By Sarah Werthan Buttenwieser.
“Hi, Avery,” I heard my daughter’s friend, Crystal call out earlier this summer. Clad in pink tank shirt and blue skirt, Avery’s hair cupped her chin. Avery waved, and turned back to the music. Crystal and my daughter continued through the farmers market.
Avery? Last summer, Avery was Henry—about to enter kindergarten, just like Crystal and my daughter. “As soon as Crystal learned about Henry’s transition, she instantly switched not just name but pronoun, and has never made a mistake,” Crystal’s mom reported.
I wasn’t entirely surprised. Very small kids pose big gender questions: “Can boys be princesses? Why do girls get babies in their bellies?” By age five, however certain they are that boys are one way and girls another, perhaps they remain closer to more fluid, flexible notions of gender.
A small child’s interest in clothes “meant” for the opposite gender—the boy in the tutu, the girl who rejects all dresses—often passes, a “phase” dictated by a sense of style or by preferred activities, such as dance or monkey bars. Classic picture books like Charlotte Zolotow’s William’s Doll and newer ones, like Ian and Sarah Hoffman’s Jacob’s New Dress endeavor to make such explorations amongst very young children accepted (and acceptable). This takes conscious effort. For example at my house, where three sons preceded the daughter, I didn’t need to buy her a baby doll: we already had three, along with trucks and train tracks.
But what happens when a child declares, like Avery did, a territory beyond mere experimentation? What if the child’s experience is an authentic transition? How does a school respond, and how do friends rally?
I knew for a fact that Avery wasn’t the only six year-old to transition in my town. Friendly with Avery’s mom, I asked whether she’d talk to me about Avery, and school. She readily agreed. “My son asked, on the way to our initial meeting with the kindergarten teacher, whether the teacher knew about the secret jewel inside me—and I found myself telling my child it wasn’t, didn’t have to be, a secret,” she explained over tea. “Although the cubby and class list had my son’s name, she introduced herself to the teacher as Avery, her chosen girl’s name—and all the adults scrambled to accommodate her.”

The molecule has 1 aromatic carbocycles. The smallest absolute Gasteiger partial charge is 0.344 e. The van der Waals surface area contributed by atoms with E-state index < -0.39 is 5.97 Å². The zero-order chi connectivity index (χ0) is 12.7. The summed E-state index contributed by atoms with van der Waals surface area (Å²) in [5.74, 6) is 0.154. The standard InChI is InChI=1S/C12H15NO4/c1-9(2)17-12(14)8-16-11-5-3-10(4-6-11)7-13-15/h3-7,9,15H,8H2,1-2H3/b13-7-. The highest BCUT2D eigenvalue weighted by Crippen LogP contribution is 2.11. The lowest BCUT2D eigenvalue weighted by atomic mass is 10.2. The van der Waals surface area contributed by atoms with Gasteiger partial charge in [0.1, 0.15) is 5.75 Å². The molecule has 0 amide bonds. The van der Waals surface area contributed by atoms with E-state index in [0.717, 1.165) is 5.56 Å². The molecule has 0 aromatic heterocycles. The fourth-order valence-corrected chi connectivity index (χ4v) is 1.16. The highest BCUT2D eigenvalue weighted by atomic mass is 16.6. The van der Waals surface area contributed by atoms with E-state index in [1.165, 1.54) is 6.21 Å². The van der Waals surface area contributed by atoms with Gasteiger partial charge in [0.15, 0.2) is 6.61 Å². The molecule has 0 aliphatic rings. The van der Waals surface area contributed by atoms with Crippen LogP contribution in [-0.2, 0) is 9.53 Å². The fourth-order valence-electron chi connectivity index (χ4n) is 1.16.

They’d believed this school would be open to gender non-conformity. Yet, they hadn’t imagined this entry. “Playing Avery was a game since preschool, and dramatic play, almost all of it female, was always Henry’s favorite thing to do,” my friend explained. Henry exhibited signs of anxiety beginning at age two, and the intensity “ramped up” as kindergarten—and the impromptu declaration—loomed closer. “Most of the kids did not know Henry,” she explained. This made Avery’s initial school transition fairly seamless. However, Avery, always aware of “who knows” signaled that “she really wanted people to know the truth,” especially by the spring. It was as if she’d begun to believe her mom that this jewel didn’t need to be hidden.
“One of my friends wondered whether a kindergartner’s transition simply signaled parents’ permissiveness,” I ventured.
“This is such a hard road,” my friend explained. “Even at this age. I know she wouldn’t choose it if it weren’t absolutely necessary.”
“We are,” my friend noted, “in the dark ages with gender.” She described how they sent a “rebirth announcement” to friends and family, including parents of Avery’s classmates, and the entire, very small school community. Since Avery’s transition, they’ve joined a support group of about ten families led by a therapist. They’ve found an endocrinologist/social worker team that specializes in gender issues. “Some professionals advocate that families take a proactive stance. The health implications for children certain of their identity to block the other gender’s hormones ahead of puberty’s onset are great,” she explained. The clinic took an initial x-ray of Avery’s bones, to gauge signs of puberty. “That way, we’re aware of when we need to make decisions,” she said, “possibly earlier than we’d imagined.”
Avery is not alone. . “The first thing I did was to read Gender Born, Gender Made: Raising Healthy Gender-Nonconforming Children (by Diane Ehrensaft, PhD.),” my friend recalled. A member of Gender Spectrum, a national organization that supports families with gender- nonconforming kids, she feels fortunate to have a support group, sympathetic health and mental health practitioners and a receptive school.
I wanted to know what someone like me, the friend you run into at the farmers market or has a child in your class can do. Psychologist Jennifer Bryan, an educational consultant and author of From the Dress-Up Corner to the Senior Prom: Navigating Gender and Sexuality Diversity in PreK-12 Schools, encourages people to “keep talking and listening with an open ear and heart.” She says, “We are all on a learning curve about ‘gender.’ In fact, we don’t even know how long the curve is! So it’s less about answers or saying just the right thing. It’s more about being a good, supportive friend, neighbor, class parent by inviting conversation, and being unafraid to ask questions that come from a desire to understand.”
My friend echoes this. “The most heartening part of this is how open people are to explore the questions that arise—and support our daughter in who she is,” she says. That’s what we want for all of our kids. And that’s what I’ll remember around the hallways of my kids’ elementary school this fall.
Sarah Werthan Buttenwieser’s work has appeared in the New York Times, on Salon, Full Grown People and Brain, Child Magazine amongst others. She lives in Northampton, Massachusetts.
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